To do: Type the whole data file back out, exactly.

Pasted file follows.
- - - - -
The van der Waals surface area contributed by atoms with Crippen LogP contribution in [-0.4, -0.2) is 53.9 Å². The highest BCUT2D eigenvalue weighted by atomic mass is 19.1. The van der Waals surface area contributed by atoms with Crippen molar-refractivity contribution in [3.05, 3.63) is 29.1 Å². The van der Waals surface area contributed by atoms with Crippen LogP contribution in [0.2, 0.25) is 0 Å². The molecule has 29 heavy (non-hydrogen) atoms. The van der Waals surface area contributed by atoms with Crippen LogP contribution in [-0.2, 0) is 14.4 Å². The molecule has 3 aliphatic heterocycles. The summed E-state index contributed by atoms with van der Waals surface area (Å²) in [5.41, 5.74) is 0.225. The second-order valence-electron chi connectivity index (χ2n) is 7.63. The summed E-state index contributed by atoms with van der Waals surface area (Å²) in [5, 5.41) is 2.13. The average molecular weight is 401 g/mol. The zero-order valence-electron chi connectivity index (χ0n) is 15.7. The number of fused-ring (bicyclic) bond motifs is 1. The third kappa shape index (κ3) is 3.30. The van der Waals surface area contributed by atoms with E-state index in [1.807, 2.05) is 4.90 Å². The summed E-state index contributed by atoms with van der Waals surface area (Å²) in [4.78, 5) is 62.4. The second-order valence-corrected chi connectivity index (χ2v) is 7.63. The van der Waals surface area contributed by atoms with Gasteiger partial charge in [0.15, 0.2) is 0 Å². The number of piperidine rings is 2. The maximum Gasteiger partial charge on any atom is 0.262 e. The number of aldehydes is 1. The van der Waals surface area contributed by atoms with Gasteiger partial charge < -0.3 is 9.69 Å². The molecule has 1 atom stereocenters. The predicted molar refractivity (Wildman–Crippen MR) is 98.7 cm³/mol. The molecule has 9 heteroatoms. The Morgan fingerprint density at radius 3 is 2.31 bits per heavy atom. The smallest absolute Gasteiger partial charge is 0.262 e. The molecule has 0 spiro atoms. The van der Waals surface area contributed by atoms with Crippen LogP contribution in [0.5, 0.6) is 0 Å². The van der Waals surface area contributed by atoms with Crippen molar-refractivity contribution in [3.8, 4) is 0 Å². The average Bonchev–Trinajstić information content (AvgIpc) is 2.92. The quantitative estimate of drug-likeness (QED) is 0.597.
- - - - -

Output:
The van der Waals surface area contributed by atoms with Crippen LogP contribution in [-0.4, -0.2) is 53.9 Å². The highest BCUT2D eigenvalue weighted by atomic mass is 19.1. The van der Waals surface area contributed by atoms with Crippen molar-refractivity contribution in [3.05, 3.63) is 29.1 Å². The van der Waals surface area contributed by atoms with Crippen LogP contribution in [0.2, 0.25) is 0 Å². The molecule has 29 heavy (non-hydrogen) atoms. The van der Waals surface area contributed by atoms with Crippen LogP contribution in [-0.2, 0) is 14.4 Å². The molecule has 3 aliphatic heterocycles. The summed E-state index contributed by atoms with van der Waals surface area (Å²) in [5.41, 5.74) is 0.225. The second-order valence-electron chi connectivity index (χ2n) is 7.63. The summed E-state index contributed by atoms with van der Waals surface area (Å²) in [5, 5.41) is 2.13. The average molecular weight is 401 g/mol. The zero-order valence-electron chi connectivity index (χ0n) is 15.7. The number of fused-ring (bicyclic) bond motifs is 1. The third kappa shape index (κ3) is 3.30. The van der Waals surface area contributed by atoms with E-state index in [1.807, 2.05) is 4.90 Å². The summed E-state index contributed by atoms with van der Waals surface area (Å²) in [4.78, 5) is 62.4. The second-order valence-corrected chi connectivity index (χ2v) is 7.63. The van der Waals surface area contributed by atoms with Gasteiger partial charge in [0.15, 0.2) is 0 Å². The number of piperidine rings is 2. The maximum Gasteiger partial charge on any atom is 0.262 e. The number of aldehydes is 1. The van der Waals surface area contributed by atoms with Gasteiger partial charge < -0.3 is 9.69 Å². The molecule has 1 atom stereocenters. The predicted molar refractivity (Wildman–Crippen MR) is 98.7 cm³/mol. The molecule has 9 heteroatoms. The Morgan fingerprint density at radius 3 is 2.31 bits per heavy atom. The smallest absolute Gasteiger partial charge is 0.262 e. The molecule has 0 spiro atoms. The van der Waals surface area contributed by atoms with Crippen LogP contribution in [0.5, 0.6) is 0 Å². The van der Waals surface area contributed by atoms with Crippen molar-refractivity contribution in [3.8, 4) is 0 Å². The average Bonchev–Trinajstić information content (AvgIpc) is 2.92. The quantitative estimate of drug-likeness (QED) is 0.597.